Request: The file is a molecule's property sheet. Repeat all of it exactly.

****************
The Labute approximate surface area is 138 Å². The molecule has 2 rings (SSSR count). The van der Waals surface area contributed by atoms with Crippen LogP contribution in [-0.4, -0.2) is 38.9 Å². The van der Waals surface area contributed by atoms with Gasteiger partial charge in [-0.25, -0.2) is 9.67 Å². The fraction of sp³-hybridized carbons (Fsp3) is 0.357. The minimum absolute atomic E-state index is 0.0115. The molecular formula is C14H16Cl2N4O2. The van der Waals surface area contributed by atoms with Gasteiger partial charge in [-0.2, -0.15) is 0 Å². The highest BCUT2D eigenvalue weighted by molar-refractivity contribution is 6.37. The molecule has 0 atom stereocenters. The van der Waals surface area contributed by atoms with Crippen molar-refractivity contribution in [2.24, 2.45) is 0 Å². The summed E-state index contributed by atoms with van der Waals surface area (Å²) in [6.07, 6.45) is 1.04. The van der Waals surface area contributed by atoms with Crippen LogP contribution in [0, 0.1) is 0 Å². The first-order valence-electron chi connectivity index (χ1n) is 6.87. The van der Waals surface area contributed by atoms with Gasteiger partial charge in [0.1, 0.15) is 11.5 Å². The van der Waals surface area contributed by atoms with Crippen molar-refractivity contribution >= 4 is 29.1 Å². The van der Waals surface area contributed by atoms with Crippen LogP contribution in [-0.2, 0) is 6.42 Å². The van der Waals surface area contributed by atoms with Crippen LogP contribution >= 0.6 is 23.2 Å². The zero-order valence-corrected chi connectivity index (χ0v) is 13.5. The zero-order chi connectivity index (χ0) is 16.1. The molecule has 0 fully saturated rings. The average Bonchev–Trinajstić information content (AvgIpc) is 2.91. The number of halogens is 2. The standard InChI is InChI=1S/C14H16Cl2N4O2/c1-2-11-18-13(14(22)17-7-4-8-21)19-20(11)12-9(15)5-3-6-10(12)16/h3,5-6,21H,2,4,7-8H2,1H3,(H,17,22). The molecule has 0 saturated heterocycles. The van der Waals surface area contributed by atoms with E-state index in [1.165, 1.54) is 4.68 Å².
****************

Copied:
The Labute approximate surface area is 138 Å². The molecule has 2 rings (SSSR count). The van der Waals surface area contributed by atoms with Crippen LogP contribution in [-0.4, -0.2) is 38.9 Å². The van der Waals surface area contributed by atoms with Gasteiger partial charge in [-0.25, -0.2) is 9.67 Å². The fraction of sp³-hybridized carbons (Fsp3) is 0.357. The minimum absolute atomic E-state index is 0.0115. The molecular formula is C14H16Cl2N4O2. The van der Waals surface area contributed by atoms with Gasteiger partial charge in [-0.2, -0.15) is 0 Å². The highest BCUT2D eigenvalue weighted by molar-refractivity contribution is 6.37. The molecule has 0 atom stereocenters. The van der Waals surface area contributed by atoms with Crippen molar-refractivity contribution in [2.24, 2.45) is 0 Å². The summed E-state index contributed by atoms with van der Waals surface area (Å²) in [6.07, 6.45) is 1.04. The van der Waals surface area contributed by atoms with Crippen LogP contribution in [0, 0.1) is 0 Å². The first-order valence-electron chi connectivity index (χ1n) is 6.87. The van der Waals surface area contributed by atoms with Gasteiger partial charge in [0.1, 0.15) is 11.5 Å². The van der Waals surface area contributed by atoms with Crippen molar-refractivity contribution >= 4 is 29.1 Å². The van der Waals surface area contributed by atoms with Crippen LogP contribution in [-0.2, 0) is 6.42 Å². The van der Waals surface area contributed by atoms with Crippen LogP contribution >= 0.6 is 23.2 Å². The zero-order valence-corrected chi connectivity index (χ0v) is 13.5. The zero-order chi connectivity index (χ0) is 16.1. The molecule has 0 fully saturated rings. The average Bonchev–Trinajstić information content (AvgIpc) is 2.91. The number of halogens is 2. The standard InChI is InChI=1S/C14H16Cl2N4O2/c1-2-11-18-13(14(22)17-7-4-8-21)19-20(11)12-9(15)5-3-6-10(12)16/h3,5-6,21H,2,4,7-8H2,1H3,(H,17,22). The molecule has 0 saturated heterocycles. The van der Waals surface area contributed by atoms with E-state index in [1.165, 1.54) is 4.68 Å².